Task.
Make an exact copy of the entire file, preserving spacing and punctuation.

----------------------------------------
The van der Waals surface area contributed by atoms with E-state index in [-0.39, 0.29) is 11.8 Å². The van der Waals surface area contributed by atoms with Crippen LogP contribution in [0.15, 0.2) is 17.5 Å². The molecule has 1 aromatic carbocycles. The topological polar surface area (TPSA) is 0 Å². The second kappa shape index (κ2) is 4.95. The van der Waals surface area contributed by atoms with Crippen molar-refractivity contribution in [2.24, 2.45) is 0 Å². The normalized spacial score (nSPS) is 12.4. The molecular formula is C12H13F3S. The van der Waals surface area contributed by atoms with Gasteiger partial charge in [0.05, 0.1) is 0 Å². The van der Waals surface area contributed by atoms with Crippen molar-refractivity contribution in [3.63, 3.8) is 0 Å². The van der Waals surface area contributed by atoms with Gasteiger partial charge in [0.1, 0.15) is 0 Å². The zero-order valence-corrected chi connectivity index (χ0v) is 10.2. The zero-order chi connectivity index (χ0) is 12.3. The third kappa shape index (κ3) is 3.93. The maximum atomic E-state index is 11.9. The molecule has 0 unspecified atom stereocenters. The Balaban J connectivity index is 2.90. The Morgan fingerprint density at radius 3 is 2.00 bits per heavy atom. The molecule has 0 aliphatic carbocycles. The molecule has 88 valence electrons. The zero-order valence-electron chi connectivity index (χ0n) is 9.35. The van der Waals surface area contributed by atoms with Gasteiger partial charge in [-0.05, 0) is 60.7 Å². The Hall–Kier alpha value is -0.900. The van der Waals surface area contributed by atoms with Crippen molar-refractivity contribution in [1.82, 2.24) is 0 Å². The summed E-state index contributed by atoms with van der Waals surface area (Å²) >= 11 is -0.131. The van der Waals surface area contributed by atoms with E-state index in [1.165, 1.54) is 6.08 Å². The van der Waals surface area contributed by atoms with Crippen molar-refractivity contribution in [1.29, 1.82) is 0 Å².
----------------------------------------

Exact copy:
The van der Waals surface area contributed by atoms with E-state index in [-0.39, 0.29) is 11.8 Å². The van der Waals surface area contributed by atoms with Crippen LogP contribution in [0.15, 0.2) is 17.5 Å². The molecule has 1 aromatic carbocycles. The topological polar surface area (TPSA) is 0 Å². The second kappa shape index (κ2) is 4.95. The van der Waals surface area contributed by atoms with Crippen molar-refractivity contribution in [2.24, 2.45) is 0 Å². The normalized spacial score (nSPS) is 12.4. The molecular formula is C12H13F3S. The van der Waals surface area contributed by atoms with Gasteiger partial charge in [0.05, 0.1) is 0 Å². The van der Waals surface area contributed by atoms with Crippen molar-refractivity contribution in [3.63, 3.8) is 0 Å². The van der Waals surface area contributed by atoms with Gasteiger partial charge in [0.1, 0.15) is 0 Å². The zero-order valence-corrected chi connectivity index (χ0v) is 10.2. The zero-order chi connectivity index (χ0) is 12.3. The third kappa shape index (κ3) is 3.93. The maximum atomic E-state index is 11.9. The molecule has 0 unspecified atom stereocenters. The Balaban J connectivity index is 2.90. The Morgan fingerprint density at radius 3 is 2.00 bits per heavy atom. The molecule has 0 aliphatic carbocycles. The molecule has 88 valence electrons. The zero-order valence-electron chi connectivity index (χ0n) is 9.35. The van der Waals surface area contributed by atoms with Gasteiger partial charge in [-0.05, 0) is 60.7 Å². The Hall–Kier alpha value is -0.900. The van der Waals surface area contributed by atoms with Crippen molar-refractivity contribution in [1.82, 2.24) is 0 Å². The summed E-state index contributed by atoms with van der Waals surface area (Å²) >= 11 is -0.131. The van der Waals surface area contributed by atoms with E-state index in [1.165, 1.54) is 6.08 Å². The van der Waals surface area contributed by atoms with Crippen molar-refractivity contribution in [1.29, 1.82) is 0 Å².